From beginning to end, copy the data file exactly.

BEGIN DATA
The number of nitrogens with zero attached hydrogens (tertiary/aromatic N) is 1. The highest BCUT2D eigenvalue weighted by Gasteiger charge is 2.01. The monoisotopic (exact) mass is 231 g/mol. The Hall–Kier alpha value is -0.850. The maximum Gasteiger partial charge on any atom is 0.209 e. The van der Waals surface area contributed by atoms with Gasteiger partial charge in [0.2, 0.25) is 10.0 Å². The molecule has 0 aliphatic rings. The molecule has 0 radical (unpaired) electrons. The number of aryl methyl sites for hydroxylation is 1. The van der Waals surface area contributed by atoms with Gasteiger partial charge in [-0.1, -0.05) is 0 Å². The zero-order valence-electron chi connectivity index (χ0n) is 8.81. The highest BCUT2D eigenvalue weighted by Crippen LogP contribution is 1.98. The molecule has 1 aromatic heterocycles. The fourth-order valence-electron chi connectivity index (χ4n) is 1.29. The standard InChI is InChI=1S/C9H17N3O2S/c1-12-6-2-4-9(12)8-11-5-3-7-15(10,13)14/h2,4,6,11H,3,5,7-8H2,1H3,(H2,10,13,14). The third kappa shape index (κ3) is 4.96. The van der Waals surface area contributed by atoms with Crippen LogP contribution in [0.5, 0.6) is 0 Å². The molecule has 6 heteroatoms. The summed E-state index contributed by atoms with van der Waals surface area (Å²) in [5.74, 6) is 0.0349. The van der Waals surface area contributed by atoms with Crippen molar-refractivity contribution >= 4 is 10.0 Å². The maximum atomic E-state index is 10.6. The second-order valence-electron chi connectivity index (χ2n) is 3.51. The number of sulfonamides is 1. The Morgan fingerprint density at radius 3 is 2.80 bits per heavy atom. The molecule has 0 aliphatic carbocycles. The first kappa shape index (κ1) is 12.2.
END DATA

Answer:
The number of nitrogens with zero attached hydrogens (tertiary/aromatic N) is 1. The highest BCUT2D eigenvalue weighted by Gasteiger charge is 2.01. The monoisotopic (exact) mass is 231 g/mol. The Hall–Kier alpha value is -0.850. The maximum Gasteiger partial charge on any atom is 0.209 e. The van der Waals surface area contributed by atoms with Gasteiger partial charge in [0.2, 0.25) is 10.0 Å². The molecule has 0 aliphatic rings. The molecule has 0 radical (unpaired) electrons. The number of aryl methyl sites for hydroxylation is 1. The van der Waals surface area contributed by atoms with Gasteiger partial charge in [-0.1, -0.05) is 0 Å². The zero-order valence-electron chi connectivity index (χ0n) is 8.81. The highest BCUT2D eigenvalue weighted by Crippen LogP contribution is 1.98. The molecule has 1 aromatic heterocycles. The fourth-order valence-electron chi connectivity index (χ4n) is 1.29. The standard InChI is InChI=1S/C9H17N3O2S/c1-12-6-2-4-9(12)8-11-5-3-7-15(10,13)14/h2,4,6,11H,3,5,7-8H2,1H3,(H2,10,13,14). The third kappa shape index (κ3) is 4.96. The van der Waals surface area contributed by atoms with Crippen LogP contribution in [0.5, 0.6) is 0 Å². The molecule has 6 heteroatoms. The summed E-state index contributed by atoms with van der Waals surface area (Å²) in [5.74, 6) is 0.0349. The van der Waals surface area contributed by atoms with Crippen molar-refractivity contribution >= 4 is 10.0 Å². The maximum atomic E-state index is 10.6. The second-order valence-electron chi connectivity index (χ2n) is 3.51. The number of sulfonamides is 1. The Morgan fingerprint density at radius 3 is 2.80 bits per heavy atom. The molecule has 0 aliphatic carbocycles. The first kappa shape index (κ1) is 12.2.